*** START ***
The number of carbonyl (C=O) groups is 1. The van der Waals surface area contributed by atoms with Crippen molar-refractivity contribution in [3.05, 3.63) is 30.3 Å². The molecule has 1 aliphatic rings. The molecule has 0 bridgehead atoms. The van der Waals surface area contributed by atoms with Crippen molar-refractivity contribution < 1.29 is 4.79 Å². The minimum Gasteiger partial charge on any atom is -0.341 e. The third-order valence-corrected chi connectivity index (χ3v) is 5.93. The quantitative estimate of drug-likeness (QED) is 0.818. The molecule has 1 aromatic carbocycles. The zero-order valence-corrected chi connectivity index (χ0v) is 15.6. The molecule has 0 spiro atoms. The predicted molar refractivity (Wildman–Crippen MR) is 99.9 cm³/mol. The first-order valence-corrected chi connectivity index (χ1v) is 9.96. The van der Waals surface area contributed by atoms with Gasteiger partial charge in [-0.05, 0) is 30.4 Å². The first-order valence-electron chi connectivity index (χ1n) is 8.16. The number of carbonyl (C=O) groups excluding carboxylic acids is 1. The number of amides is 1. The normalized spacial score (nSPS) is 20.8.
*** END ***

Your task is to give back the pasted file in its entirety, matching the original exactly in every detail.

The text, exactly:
The number of carbonyl (C=O) groups is 1. The van der Waals surface area contributed by atoms with Crippen molar-refractivity contribution in [3.05, 3.63) is 30.3 Å². The molecule has 1 aliphatic rings. The molecule has 0 bridgehead atoms. The van der Waals surface area contributed by atoms with Crippen molar-refractivity contribution < 1.29 is 4.79 Å². The minimum Gasteiger partial charge on any atom is -0.341 e. The third-order valence-corrected chi connectivity index (χ3v) is 5.93. The quantitative estimate of drug-likeness (QED) is 0.818. The molecule has 1 aromatic carbocycles. The zero-order valence-corrected chi connectivity index (χ0v) is 15.6. The molecule has 0 spiro atoms. The predicted molar refractivity (Wildman–Crippen MR) is 99.9 cm³/mol. The first-order valence-corrected chi connectivity index (χ1v) is 9.96. The van der Waals surface area contributed by atoms with Gasteiger partial charge in [-0.05, 0) is 30.4 Å². The first-order valence-electron chi connectivity index (χ1n) is 8.16. The number of carbonyl (C=O) groups excluding carboxylic acids is 1. The number of amides is 1. The normalized spacial score (nSPS) is 20.8.